This is the latest round of a season-long habit by the White Sox, who have developed an M.O. for falling off the mark for a half-dozen games, correcting their poor play and winning until the verge of the .500 mark only to drop off yet again. Previous instances occurred in mid-May, mid-June, at the All-Star break and again last week before the non-waiver trade deadline.

[SHOP WHITE SOX: Get your White Sox gear right here]

The most recent instance couldn’t have come at a worse time for the club and its fans as it likely prevented the White Sox from trading Jeff Samardzija. At the same time, the White Sox also reportedly flirted with bringing in a big-name bat to help maintain the team’s offensive uprising. Ultimately, general manager Rick Hahn determined it was best not to pay a heavy ransom to bring in a rental player when his club’s chances mostly are limited to a potential spot in the wild-card play-in game.

Tuesday’s loss dropped them to 4 1/2 games back of the Toronto Blue Jays, who hold the second spot in the wild-card race. Five teams stand in between Toronto and the White Sox, who had crept within 2 1/2 games last week.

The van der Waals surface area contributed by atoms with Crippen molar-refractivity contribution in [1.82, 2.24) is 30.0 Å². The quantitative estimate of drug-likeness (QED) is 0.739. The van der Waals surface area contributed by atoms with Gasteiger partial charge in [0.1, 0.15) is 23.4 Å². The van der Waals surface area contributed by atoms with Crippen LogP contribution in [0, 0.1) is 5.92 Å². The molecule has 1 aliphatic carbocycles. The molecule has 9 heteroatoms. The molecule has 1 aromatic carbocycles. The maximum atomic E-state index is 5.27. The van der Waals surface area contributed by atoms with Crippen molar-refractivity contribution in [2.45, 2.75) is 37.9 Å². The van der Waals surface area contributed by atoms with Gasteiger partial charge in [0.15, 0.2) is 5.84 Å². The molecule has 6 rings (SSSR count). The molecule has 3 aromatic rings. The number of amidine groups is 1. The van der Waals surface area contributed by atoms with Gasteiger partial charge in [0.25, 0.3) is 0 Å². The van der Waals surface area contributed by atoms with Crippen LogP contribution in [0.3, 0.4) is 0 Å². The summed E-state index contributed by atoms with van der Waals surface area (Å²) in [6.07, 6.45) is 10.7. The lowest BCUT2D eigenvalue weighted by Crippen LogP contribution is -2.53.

“It's tough,” Sale said. “It seems like I'm the one that always puts us in the opposite direction. I've had a chance to get us closer to .500 or even be at .500. I'm just not doing my job. It's as plain and simple as that. I've got to be better. I have to be better. They need me to be better, and I need to be better for myself and for this team.”

White Sox Talk Podcast: American League All-Stars rave about Jose Abreu


White Sox Talk Podcast: American League All-Stars rave about Jose Abreu

With Jose Abreu playing in the All-Star Game, we asked some of his American League teammates about the White Sox first baseman. Justin Verlander, Craig Kimbrel and Michael Brantley rave about Abreu, explaining why he’s such a great hitter and a tough out for pitchers. 

Listen to the full episode here or via the embedded player below:

All Star of the present Jose Abreu trying to help Yoan Moncada become the All Star of the future for White Sox


All Star of the present Jose Abreu trying to help Yoan Moncada become the All Star of the future for White Sox

WASHINGTON, D.C. — While the White Sox wait for their All Stars of the future to develop, Jose Abreu is representing the club at the All-Star Game in the nation’s capital.

Abreu, elected by the fans to be the American League’s starting first baseman Tuesday night, might represent the White Sox present, but he’s a key part of their future, as well. While his contract situation remains a mystery — the team would need to extend him in order to keep around past the 2019 season — he’s helping to develop the players who are planned to make up the next contending group on the South Side.

No player is more under Abreu’s guiding hand than Yoan Moncada, his fellow Cuban who just a season ago was the No. 1 prospect in baseball. Moncada’s development from top prospect into star of the future is the biggest storyline of the season for the White Sox. And Abreu, the role model in this clubhouse, is in part tasked with helping Moncada do just that.